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Seventy years of Painting

Jack-1

By Harry Walsh
A retrospective exhibition of paintings by the senior French artist and physicist Jacques Mandlebrojt, including a self-portrait from seventy years ago, opens at the Regional Cultural Centre tomorrow.

Jacques (83) has been painting since 1942 and has participated in 30 national and international one-man shows and 20 group shows since 1954.

Jacques first exhibited his work in Donegal ten years ago and ever since has had an important influence on the visual arts in Donegal.

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“My daughter is a doctor in Ardara and John Cunningham (who used to work in the RCC) came in to see her as a patient. He was carrying a copy of Leonardo under his arm and she told him that I worked as an editor for them,” he said.

John, who now works in Australia, subsequently made contact with Jacques inviting him to showcase his work in Donegal.

As well as being an important influence on the visual arts in Donegal he has also contributed significantly to key exhibitions and projects in recent years such as Vasarely, Hungarian Constructivism and Lovely Weather.

His exhibition titled ‘70 Years Of Painting’ takes us from his early works through to what has become his permanent abstract style.

Those early works include ‘Self Portrait’, an oil painting that dates back to 1943, ‘Port in Brittany’ (1946), ‘Trees’ (watercolour 1955) and ‘Microcosms’ (watercolour 1964) to his more recent abstract work like ‘Abstract landscape’ in 2004 , a painting filmed while being made for French television – all of which form part of this latest exhibition.

He has published numerous notes and articles in theoretical physics and was Professor at Marseille University. These dual activities led him to compare art and science and especially their creative processes.

“I formulate them (paintings) in my imagination, mind and muscles and then I make them very quickly,” he explained.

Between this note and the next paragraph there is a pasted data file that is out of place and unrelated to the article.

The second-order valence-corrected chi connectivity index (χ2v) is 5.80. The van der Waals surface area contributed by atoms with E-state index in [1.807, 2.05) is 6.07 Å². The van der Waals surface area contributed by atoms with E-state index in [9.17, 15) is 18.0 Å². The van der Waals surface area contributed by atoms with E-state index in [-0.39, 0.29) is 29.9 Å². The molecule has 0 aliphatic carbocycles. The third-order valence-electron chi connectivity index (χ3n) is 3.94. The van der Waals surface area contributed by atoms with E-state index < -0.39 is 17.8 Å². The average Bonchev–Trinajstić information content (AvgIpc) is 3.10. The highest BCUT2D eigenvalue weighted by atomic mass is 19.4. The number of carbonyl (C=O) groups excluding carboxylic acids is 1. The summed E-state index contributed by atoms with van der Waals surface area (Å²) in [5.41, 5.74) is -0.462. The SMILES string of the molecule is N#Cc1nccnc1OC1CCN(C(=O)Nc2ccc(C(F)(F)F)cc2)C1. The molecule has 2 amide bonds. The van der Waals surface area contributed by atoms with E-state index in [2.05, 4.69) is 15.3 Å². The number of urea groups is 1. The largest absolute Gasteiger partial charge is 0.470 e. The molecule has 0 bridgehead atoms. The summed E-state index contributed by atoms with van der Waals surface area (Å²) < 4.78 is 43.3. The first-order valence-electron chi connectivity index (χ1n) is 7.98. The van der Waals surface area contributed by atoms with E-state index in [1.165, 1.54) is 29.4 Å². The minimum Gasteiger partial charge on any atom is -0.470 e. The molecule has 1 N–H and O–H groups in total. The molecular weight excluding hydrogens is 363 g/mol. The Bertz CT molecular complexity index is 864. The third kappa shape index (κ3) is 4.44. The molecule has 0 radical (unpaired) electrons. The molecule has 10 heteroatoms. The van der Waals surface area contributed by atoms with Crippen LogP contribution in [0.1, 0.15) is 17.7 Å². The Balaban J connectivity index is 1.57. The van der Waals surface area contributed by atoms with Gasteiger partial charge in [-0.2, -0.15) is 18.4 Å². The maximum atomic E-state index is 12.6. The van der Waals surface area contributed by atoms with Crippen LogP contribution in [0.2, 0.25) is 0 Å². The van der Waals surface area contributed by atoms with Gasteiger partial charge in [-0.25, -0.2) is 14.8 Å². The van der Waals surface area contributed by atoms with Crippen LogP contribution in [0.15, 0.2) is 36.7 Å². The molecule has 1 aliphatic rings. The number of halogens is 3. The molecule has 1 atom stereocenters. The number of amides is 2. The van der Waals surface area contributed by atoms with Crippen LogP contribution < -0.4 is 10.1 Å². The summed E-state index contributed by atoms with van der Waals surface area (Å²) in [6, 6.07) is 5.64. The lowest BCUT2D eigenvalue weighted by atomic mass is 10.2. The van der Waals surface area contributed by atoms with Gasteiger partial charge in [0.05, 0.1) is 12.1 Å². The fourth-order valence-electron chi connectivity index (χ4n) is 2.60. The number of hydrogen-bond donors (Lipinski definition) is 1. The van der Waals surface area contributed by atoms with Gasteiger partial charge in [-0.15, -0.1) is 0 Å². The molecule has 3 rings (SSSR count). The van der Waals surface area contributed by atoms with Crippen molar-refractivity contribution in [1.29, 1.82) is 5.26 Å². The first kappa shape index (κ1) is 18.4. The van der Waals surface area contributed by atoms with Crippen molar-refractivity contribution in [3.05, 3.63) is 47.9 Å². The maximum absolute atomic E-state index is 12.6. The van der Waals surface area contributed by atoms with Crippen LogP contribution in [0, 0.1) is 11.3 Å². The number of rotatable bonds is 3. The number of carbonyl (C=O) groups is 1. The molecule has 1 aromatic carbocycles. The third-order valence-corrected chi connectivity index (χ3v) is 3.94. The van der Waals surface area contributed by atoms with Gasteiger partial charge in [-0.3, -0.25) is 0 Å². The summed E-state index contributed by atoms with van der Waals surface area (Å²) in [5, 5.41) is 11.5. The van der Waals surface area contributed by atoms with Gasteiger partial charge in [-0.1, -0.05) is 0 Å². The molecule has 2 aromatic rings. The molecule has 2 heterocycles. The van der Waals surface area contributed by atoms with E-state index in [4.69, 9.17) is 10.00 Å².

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“Doing mathematics and physics helped me understand what abstract art is all about. Mathematics is the discovery of structures and physics is the application of structures into reality. The comparision of this made me understand that abstract art is the creation of art structures into reality,” he said.

Eleventh century Chinese artist and poet Sn Tung-P’o wrote:
Before painting a bamboo, you must have the bamboo grow in your inner self. Then with concentrated eyes, brush in hand, the vision of the bamboo surges. Seize instantly this vision with your brush, as it may vanish as quickly as the hare when the hunter approaches.

“This is also true for mental images. As in mathematics, you don’t need unnecesary hypothetis to add to a painting.

“That’s why the background in my paintings are blank. You don’t need to add things to fill in the painting. Actually, comparisions between mathematics and art have given me a better understanding of art,” he said.

“The painting is finished when the painting in progress and the pictorial idea of th eartist havebth evolved so as to appear to the artist to coincide.

“This is what Braque expressed when he said, ‘The painting is finished when it has erased the idea,’” he said.

Co-Editor of Leonardo (1970-1986) and Honorary Editor since 1986, Jacques created a University Department of Visual Arts at Marseille University and delivered a course on art and science.

The exhibition, who opens tomorrow, runs until June 21

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